Questions for the Game & Wildlife Conservation Trust. Email:

  1. When did you first become aware of the discovery of a poisons cache at East Arkengarthdale Estate?
  2. Were you aware of it when one of your 2014 auction prizes (some driven grouse shooting on 4 Yorkshire grouse moors, including East Arkengarthdale Estate) was fulfilled in October 2015?
  3. Have you received funding/donations from East Arkengarthdale Estate?
  4. Will you be accepting any further funding/donations from East Arkengarthdale Estate in light of today’s news?

Questions for BASC. Email: click here

  1. Why did your senior staff member, Dr Colin Shedden, tell a Scottish parliamentary committee that “any hint of illegal activity can lead to the right to hold a [shotgun] certificate, and the ability to shoot, being withdrawn“, when on the very same day, the BASC Chairman was defending the right of a gamekeeper to keep his shotgun certificate despite him admitting to placing poisons in a secret cache?

Shot buzzard rehabilitated & returned to the wild in North Yorkshire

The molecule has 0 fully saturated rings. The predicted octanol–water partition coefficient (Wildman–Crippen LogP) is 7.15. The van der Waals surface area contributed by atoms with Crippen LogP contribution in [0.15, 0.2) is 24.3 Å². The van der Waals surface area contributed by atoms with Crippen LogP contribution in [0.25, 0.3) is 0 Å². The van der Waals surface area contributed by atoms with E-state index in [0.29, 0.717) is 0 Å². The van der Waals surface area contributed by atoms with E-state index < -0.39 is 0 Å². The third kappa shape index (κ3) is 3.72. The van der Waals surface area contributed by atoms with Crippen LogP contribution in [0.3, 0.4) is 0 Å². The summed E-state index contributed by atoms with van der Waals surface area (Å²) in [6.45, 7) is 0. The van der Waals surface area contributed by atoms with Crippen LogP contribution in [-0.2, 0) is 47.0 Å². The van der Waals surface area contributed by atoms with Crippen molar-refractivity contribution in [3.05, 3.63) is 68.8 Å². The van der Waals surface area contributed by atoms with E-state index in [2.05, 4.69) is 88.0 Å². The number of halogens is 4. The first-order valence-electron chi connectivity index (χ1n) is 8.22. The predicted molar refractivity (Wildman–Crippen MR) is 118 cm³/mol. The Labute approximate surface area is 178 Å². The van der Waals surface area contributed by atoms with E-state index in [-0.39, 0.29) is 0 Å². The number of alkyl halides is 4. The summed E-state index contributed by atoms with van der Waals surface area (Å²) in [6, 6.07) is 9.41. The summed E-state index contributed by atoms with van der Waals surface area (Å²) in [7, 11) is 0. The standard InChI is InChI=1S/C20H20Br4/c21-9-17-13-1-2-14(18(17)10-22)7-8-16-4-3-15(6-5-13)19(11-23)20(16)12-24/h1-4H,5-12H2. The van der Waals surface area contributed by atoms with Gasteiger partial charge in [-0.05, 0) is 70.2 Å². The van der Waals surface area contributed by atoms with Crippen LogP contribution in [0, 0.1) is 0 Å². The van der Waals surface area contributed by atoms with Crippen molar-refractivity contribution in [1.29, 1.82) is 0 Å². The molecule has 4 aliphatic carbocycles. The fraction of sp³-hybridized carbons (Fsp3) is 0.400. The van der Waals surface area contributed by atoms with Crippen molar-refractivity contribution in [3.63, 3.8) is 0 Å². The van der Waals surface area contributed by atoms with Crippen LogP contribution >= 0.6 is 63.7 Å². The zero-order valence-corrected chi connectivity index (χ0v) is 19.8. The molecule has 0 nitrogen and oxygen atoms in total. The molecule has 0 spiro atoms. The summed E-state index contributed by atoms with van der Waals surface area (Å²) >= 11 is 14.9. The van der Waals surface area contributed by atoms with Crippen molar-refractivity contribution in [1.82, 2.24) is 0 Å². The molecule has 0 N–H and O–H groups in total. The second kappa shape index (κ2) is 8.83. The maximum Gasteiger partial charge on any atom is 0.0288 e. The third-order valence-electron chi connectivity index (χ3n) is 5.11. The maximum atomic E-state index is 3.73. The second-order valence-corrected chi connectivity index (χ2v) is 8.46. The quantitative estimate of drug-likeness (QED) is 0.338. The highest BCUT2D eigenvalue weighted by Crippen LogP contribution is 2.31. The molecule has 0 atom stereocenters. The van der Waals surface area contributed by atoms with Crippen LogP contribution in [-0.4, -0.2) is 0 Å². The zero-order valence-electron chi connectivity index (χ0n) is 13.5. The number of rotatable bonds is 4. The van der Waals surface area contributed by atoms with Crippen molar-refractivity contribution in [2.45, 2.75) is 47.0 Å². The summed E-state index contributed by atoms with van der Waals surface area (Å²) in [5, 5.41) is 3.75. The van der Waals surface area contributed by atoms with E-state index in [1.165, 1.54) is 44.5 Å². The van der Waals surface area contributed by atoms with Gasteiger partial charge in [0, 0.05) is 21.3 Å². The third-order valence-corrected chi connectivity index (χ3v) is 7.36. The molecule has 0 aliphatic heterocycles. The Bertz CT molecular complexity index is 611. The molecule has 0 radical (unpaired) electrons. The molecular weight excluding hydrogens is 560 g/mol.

At the end of October we blogged about a buzzard that had been found with shotgun injuries in Thirsk, North Yorkshire (see here).

The bird’s broken femur was expertly pinned by Mark Naguib of Battle Flatts Veterinary Clinic and the buzzard then underwent a period of care and rehabilitation with the wonderful Jean Thorpe of Ryedale Wildlife Rehabilitation.

Yesterday this buzzard was released back to the wild (pictured here with vet Mark Maguib – photo by Jean Thorpe)

We’ve said this before but we’ll say it again – Jean’s work is entirely voluntary. If you want to support her efforts, please consider making a donation here.


Satellite-tagged hen harrier Tarras ‘disappears’ in Peak District National Park

‘Tarras’, a young hen harrier from this year’s Langholm cohort, has ‘disappeared’ in the Peak District National Park.


The following statement has been issued on the Langholm blog:

We have concerns for ‘Tarras’ a young female Hen Harrier tagged by Stephen Murphy (Natural England) at Langholm this summer.